Review: Augustines at The Roundhouse, Camden, 8 December 2014

09 Dec
Billy McCarthy and Eric Sanderson

Billy McCarthy and Eric Sanderson

Augustines have come a long way since I saw them in the Hare and Hounds pub in King’s Heath, Birmingham two years ago – yet even then, front man Billy McCarthy shone brightly as he enthused about playing the city which spawned Black Sabbath, Uriah Heep, UB40 and Duran Duran. Tonight he, Eric Sanderson and local drummer Rob Allen are playing one of London’s iconic venues and clearly loving every minute of what they do.
It’s hard to be detached or cynical watching an up and coming rock band throwing everything they have into a performance and the sell-out Roundhouse crowd are quick to respond and involve themselves in the raucous sing-alongs instigated by McCarthy’s fist punching salutes.
A brave start to the gig see Augustines open with two slices of their premium material, ‘Headlong Into The Abyss’, the seminal ‘Chapel Song’, then ‘Book of James’ from their debut cut. Part of the joy of this band is McCarthy’s voice, at times high and pure alternating with fragile and insistent. It takes Billy five songs before he chats to the audience and we are clearly watching a work in progress as the band segues from playing 150 capacity music pubs to the bigger venues their music so obviously merits.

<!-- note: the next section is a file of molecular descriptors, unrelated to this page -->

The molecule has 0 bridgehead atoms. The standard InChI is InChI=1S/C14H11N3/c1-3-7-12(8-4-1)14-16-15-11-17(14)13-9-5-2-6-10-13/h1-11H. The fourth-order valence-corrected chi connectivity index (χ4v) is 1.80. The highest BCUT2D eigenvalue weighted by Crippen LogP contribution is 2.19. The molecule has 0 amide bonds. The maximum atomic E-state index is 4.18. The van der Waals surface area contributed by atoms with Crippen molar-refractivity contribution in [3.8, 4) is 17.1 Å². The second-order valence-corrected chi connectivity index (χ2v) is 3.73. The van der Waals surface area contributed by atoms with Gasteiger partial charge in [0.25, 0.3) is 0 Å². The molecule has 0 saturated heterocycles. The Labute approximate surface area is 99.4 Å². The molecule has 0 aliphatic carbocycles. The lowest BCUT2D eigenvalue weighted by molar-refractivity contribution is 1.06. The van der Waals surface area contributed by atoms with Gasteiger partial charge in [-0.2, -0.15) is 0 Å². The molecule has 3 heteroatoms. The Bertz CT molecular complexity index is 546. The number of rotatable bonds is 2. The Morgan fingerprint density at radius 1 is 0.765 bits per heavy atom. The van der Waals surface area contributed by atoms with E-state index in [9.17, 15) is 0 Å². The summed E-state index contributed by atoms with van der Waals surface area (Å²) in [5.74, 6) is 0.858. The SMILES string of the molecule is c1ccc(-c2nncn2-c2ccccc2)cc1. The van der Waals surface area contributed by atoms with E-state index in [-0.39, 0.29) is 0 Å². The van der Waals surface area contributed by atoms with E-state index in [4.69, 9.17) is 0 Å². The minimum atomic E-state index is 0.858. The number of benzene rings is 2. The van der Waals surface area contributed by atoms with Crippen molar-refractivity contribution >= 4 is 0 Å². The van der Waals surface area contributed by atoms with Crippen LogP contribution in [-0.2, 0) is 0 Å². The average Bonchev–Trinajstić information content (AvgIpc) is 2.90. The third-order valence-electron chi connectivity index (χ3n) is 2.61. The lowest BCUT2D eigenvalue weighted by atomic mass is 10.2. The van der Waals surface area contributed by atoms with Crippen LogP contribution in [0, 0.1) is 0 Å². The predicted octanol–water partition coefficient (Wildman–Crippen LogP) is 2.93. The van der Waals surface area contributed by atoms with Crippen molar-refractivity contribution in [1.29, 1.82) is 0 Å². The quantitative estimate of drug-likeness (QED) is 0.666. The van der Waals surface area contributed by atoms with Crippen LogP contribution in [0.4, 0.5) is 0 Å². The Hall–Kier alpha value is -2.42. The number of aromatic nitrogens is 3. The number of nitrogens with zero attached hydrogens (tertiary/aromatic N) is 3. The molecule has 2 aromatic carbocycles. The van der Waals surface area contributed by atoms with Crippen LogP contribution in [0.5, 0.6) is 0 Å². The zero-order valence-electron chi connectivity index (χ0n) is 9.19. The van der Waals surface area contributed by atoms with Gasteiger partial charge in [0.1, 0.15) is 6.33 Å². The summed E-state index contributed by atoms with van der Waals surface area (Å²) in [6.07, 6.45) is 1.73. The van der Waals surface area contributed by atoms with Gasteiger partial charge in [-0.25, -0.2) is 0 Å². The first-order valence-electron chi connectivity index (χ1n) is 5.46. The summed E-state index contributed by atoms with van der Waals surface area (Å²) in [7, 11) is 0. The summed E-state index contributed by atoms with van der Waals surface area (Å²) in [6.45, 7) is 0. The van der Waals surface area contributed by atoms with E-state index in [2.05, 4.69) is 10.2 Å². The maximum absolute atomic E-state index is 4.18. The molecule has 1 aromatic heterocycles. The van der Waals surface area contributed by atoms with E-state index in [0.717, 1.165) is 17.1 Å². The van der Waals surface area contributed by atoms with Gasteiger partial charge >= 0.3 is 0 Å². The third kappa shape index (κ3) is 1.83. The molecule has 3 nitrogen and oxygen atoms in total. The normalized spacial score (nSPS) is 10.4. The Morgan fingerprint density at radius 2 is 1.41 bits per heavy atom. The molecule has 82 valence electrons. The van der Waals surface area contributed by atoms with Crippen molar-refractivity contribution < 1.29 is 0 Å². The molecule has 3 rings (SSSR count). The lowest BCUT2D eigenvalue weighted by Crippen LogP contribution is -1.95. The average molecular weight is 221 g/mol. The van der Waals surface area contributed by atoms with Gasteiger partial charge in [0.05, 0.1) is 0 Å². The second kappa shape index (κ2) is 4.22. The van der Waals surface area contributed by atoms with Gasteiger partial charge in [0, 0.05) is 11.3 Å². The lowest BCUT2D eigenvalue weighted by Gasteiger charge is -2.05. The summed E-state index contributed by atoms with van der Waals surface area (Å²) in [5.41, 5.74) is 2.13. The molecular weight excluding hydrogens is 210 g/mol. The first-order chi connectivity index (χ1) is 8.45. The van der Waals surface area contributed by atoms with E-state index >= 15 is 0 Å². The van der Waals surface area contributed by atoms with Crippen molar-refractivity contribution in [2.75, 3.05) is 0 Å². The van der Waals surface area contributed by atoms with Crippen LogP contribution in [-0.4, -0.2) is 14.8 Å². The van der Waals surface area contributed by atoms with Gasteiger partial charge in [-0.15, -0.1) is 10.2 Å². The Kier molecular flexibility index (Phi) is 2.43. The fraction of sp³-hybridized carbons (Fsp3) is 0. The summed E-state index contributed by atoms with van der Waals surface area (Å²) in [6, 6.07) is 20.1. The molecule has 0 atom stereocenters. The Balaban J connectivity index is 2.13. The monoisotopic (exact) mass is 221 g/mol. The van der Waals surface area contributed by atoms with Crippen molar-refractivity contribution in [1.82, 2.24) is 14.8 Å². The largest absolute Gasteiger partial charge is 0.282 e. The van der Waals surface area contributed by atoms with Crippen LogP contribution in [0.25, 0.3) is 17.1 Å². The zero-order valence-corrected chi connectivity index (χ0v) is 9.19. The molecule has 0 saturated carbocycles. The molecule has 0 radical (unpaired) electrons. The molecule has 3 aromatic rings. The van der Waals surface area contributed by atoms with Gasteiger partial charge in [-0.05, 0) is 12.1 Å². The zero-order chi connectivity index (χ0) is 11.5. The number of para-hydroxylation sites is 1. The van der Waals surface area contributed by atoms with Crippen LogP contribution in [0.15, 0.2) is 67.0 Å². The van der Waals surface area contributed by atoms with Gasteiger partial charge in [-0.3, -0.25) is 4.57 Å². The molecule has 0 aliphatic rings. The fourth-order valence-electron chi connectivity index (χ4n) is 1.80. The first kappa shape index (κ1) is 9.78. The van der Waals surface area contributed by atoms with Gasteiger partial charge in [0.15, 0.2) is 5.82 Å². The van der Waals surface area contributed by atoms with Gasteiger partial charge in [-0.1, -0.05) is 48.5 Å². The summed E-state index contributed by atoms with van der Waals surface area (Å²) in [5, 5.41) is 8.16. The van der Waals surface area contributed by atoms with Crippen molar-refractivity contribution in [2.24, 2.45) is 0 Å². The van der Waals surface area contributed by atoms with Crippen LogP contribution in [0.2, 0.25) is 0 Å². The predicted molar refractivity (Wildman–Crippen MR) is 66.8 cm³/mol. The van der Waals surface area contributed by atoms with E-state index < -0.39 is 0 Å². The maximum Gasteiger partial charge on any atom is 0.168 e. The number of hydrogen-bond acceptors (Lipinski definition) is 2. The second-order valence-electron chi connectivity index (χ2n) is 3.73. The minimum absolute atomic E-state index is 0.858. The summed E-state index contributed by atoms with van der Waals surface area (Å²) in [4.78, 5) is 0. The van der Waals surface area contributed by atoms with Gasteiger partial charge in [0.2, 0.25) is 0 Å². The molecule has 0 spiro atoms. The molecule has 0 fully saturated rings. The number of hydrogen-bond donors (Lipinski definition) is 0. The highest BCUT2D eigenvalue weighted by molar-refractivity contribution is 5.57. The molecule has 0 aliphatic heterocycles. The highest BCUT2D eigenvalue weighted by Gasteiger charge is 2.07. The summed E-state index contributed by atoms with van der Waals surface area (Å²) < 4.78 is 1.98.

The addition of a trumpet player from New York ‘the sleek Greek’ expands and enhances the Augustines sound and it is still amusing to watch the guitar roadie pick up a bass for half a dozen numbers in between trying (and failing) to ensure McCarthy and Sanderson don’t wreck their own equipment.
The initial two thirds of the set is almost entirely songs from ‘Arise Ye Sunken Ships’, a surprise given the strength and difference of the recent ‘Augustines’ follow-up, but a one hour set ends up with a 50 minutes ‘encore’ including ‘Cruel City’, ‘Nothing To Lose But Your Head’ and the sublime ‘Kid You’re On Your Own’ showcasing McCarthy’s wonderful fragile vocal.
This was the biggest gig the band have ever played: ‘I’ve been waiting all my fucking life for this night’ says Billy to apprecaitive cheering and they are clearly destined for greater things. The encore kicked off by a surprise foray into the far balcony to deliver an acapella song before returning to the stage, although obviously contrived it sums up the engagement and enthusiasm which this band brings to the party. Very, very good – and more to come…

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